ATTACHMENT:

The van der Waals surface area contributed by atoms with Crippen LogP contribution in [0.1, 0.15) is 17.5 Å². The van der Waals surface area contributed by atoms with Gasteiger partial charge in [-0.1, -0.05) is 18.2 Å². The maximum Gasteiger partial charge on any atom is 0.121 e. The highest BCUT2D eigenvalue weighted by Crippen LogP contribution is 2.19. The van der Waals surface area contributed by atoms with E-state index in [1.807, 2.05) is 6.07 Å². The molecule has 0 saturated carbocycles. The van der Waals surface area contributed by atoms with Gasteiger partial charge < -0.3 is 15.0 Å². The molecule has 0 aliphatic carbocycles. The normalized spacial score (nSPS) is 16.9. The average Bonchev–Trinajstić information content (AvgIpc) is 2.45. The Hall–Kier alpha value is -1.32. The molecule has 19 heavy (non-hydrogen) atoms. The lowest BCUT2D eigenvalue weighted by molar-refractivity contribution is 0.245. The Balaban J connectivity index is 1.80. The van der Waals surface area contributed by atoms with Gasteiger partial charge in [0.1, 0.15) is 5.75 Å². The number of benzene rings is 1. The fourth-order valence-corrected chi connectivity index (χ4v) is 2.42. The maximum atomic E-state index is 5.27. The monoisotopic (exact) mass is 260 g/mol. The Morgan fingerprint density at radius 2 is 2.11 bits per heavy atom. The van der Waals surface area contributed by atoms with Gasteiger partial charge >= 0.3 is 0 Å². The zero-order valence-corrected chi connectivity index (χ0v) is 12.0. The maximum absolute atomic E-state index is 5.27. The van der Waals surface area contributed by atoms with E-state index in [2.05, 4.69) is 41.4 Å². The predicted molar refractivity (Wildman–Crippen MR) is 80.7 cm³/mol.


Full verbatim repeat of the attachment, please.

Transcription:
The van der Waals surface area contributed by atoms with Crippen LogP contribution in [0.1, 0.15) is 17.5 Å². The van der Waals surface area contributed by atoms with Gasteiger partial charge in [-0.1, -0.05) is 18.2 Å². The maximum Gasteiger partial charge on any atom is 0.121 e. The highest BCUT2D eigenvalue weighted by Crippen LogP contribution is 2.19. The van der Waals surface area contributed by atoms with E-state index in [1.807, 2.05) is 6.07 Å². The molecule has 0 saturated carbocycles. The van der Waals surface area contributed by atoms with Gasteiger partial charge < -0.3 is 15.0 Å². The molecule has 0 aliphatic carbocycles. The normalized spacial score (nSPS) is 16.9. The average Bonchev–Trinajstić information content (AvgIpc) is 2.45. The Hall–Kier alpha value is -1.32. The molecule has 19 heavy (non-hydrogen) atoms. The lowest BCUT2D eigenvalue weighted by molar-refractivity contribution is 0.245. The Balaban J connectivity index is 1.80. The van der Waals surface area contributed by atoms with Gasteiger partial charge in [0.1, 0.15) is 5.75 Å². The number of benzene rings is 1. The fourth-order valence-corrected chi connectivity index (χ4v) is 2.42. The maximum atomic E-state index is 5.27. The monoisotopic (exact) mass is 260 g/mol. The Morgan fingerprint density at radius 2 is 2.11 bits per heavy atom. The van der Waals surface area contributed by atoms with Gasteiger partial charge >= 0.3 is 0 Å². The zero-order valence-corrected chi connectivity index (χ0v) is 12.0. The maximum absolute atomic E-state index is 5.27. The van der Waals surface area contributed by atoms with E-state index in [2.05, 4.69) is 41.4 Å². The predicted molar refractivity (Wildman–Crippen MR) is 80.7 cm³/mol.